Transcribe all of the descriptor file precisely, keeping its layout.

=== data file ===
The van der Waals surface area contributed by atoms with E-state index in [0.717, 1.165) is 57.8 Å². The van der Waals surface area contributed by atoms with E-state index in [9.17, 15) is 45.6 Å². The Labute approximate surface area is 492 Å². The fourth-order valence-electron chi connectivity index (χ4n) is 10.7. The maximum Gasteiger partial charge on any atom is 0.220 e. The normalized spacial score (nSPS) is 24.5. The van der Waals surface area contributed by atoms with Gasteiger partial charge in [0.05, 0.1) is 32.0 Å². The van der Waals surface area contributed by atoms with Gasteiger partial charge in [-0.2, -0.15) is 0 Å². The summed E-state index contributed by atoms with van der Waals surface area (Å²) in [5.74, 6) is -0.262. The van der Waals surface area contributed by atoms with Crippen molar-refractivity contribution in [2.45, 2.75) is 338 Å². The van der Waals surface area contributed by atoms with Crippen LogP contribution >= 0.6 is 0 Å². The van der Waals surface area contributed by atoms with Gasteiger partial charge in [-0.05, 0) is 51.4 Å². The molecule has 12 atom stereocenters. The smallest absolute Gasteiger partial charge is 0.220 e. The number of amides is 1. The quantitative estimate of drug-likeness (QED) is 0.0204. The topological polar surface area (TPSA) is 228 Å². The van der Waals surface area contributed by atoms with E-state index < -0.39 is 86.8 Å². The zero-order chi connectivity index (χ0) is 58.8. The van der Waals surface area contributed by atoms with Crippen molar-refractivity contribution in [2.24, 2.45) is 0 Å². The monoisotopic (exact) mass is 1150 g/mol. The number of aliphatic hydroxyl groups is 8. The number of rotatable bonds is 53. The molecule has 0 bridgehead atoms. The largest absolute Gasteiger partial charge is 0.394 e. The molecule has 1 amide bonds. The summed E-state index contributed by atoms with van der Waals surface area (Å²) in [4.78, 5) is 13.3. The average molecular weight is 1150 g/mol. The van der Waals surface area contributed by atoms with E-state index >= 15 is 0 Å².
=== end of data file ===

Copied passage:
The van der Waals surface area contributed by atoms with E-state index in [0.717, 1.165) is 57.8 Å². The van der Waals surface area contributed by atoms with E-state index in [9.17, 15) is 45.6 Å². The Labute approximate surface area is 492 Å². The fourth-order valence-electron chi connectivity index (χ4n) is 10.7. The maximum Gasteiger partial charge on any atom is 0.220 e. The normalized spacial score (nSPS) is 24.5. The van der Waals surface area contributed by atoms with Gasteiger partial charge in [0.05, 0.1) is 32.0 Å². The van der Waals surface area contributed by atoms with Gasteiger partial charge in [-0.2, -0.15) is 0 Å². The summed E-state index contributed by atoms with van der Waals surface area (Å²) in [5.74, 6) is -0.262. The van der Waals surface area contributed by atoms with Crippen molar-refractivity contribution in [2.45, 2.75) is 338 Å². The van der Waals surface area contributed by atoms with Crippen LogP contribution >= 0.6 is 0 Å². The van der Waals surface area contributed by atoms with Gasteiger partial charge in [-0.05, 0) is 51.4 Å². The molecule has 12 atom stereocenters. The smallest absolute Gasteiger partial charge is 0.220 e. The number of amides is 1. The quantitative estimate of drug-likeness (QED) is 0.0204. The topological polar surface area (TPSA) is 228 Å². The van der Waals surface area contributed by atoms with E-state index < -0.39 is 86.8 Å². The zero-order chi connectivity index (χ0) is 58.8. The van der Waals surface area contributed by atoms with Crippen molar-refractivity contribution in [2.24, 2.45) is 0 Å². The monoisotopic (exact) mass is 1150 g/mol. The number of aliphatic hydroxyl groups is 8. The number of rotatable bonds is 53. The molecule has 0 bridgehead atoms. The largest absolute Gasteiger partial charge is 0.394 e. The molecule has 1 amide bonds. The summed E-state index contributed by atoms with van der Waals surface area (Å²) in [4.78, 5) is 13.3. The average molecular weight is 1150 g/mol. The van der Waals surface area contributed by atoms with E-state index >= 15 is 0 Å².